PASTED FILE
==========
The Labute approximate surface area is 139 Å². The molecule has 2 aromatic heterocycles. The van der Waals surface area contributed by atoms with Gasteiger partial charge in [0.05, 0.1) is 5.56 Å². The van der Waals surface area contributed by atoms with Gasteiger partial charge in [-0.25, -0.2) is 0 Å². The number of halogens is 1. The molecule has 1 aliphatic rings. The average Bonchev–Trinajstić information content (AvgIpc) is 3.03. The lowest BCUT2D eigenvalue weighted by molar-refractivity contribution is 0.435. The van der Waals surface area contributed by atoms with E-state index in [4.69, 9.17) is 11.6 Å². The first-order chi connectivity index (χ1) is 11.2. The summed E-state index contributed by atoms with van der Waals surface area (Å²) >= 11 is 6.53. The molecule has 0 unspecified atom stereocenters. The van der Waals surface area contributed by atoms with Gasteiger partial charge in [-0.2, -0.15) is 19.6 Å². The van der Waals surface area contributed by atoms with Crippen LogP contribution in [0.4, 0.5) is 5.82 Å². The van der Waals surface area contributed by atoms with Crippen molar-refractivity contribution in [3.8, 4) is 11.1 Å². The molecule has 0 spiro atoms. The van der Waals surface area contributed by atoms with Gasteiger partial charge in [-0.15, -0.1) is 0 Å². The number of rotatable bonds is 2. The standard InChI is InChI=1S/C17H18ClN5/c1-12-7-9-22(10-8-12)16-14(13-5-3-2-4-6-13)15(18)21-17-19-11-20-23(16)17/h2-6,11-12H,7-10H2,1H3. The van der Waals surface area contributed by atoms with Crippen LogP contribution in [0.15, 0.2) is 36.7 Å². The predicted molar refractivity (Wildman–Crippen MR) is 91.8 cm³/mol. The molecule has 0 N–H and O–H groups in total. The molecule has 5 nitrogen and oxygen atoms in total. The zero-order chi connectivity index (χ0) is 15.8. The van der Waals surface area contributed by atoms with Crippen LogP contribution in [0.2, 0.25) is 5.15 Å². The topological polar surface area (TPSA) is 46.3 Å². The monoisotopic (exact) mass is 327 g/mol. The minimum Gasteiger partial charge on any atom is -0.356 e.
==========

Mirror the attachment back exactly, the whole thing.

The Labute approximate surface area is 139 Å². The molecule has 2 aromatic heterocycles. The van der Waals surface area contributed by atoms with Gasteiger partial charge in [0.05, 0.1) is 5.56 Å². The van der Waals surface area contributed by atoms with Gasteiger partial charge in [-0.25, -0.2) is 0 Å². The number of halogens is 1. The molecule has 1 aliphatic rings. The average Bonchev–Trinajstić information content (AvgIpc) is 3.03. The lowest BCUT2D eigenvalue weighted by molar-refractivity contribution is 0.435. The van der Waals surface area contributed by atoms with E-state index in [4.69, 9.17) is 11.6 Å². The first-order chi connectivity index (χ1) is 11.2. The summed E-state index contributed by atoms with van der Waals surface area (Å²) >= 11 is 6.53. The molecule has 0 unspecified atom stereocenters. The van der Waals surface area contributed by atoms with Gasteiger partial charge in [-0.2, -0.15) is 19.6 Å². The van der Waals surface area contributed by atoms with Crippen LogP contribution in [0.4, 0.5) is 5.82 Å². The van der Waals surface area contributed by atoms with Crippen molar-refractivity contribution in [3.8, 4) is 11.1 Å². The molecule has 0 spiro atoms. The van der Waals surface area contributed by atoms with Gasteiger partial charge in [-0.15, -0.1) is 0 Å². The number of rotatable bonds is 2. The standard InChI is InChI=1S/C17H18ClN5/c1-12-7-9-22(10-8-12)16-14(13-5-3-2-4-6-13)15(18)21-17-19-11-20-23(16)17/h2-6,11-12H,7-10H2,1H3. The van der Waals surface area contributed by atoms with Crippen LogP contribution in [0.15, 0.2) is 36.7 Å². The predicted molar refractivity (Wildman–Crippen MR) is 91.8 cm³/mol. The molecule has 0 N–H and O–H groups in total. The molecule has 5 nitrogen and oxygen atoms in total. The zero-order chi connectivity index (χ0) is 15.8. The van der Waals surface area contributed by atoms with Crippen LogP contribution in [0.2, 0.25) is 5.15 Å². The topological polar surface area (TPSA) is 46.3 Å². The monoisotopic (exact) mass is 327 g/mol. The minimum Gasteiger partial charge on any atom is -0.356 e.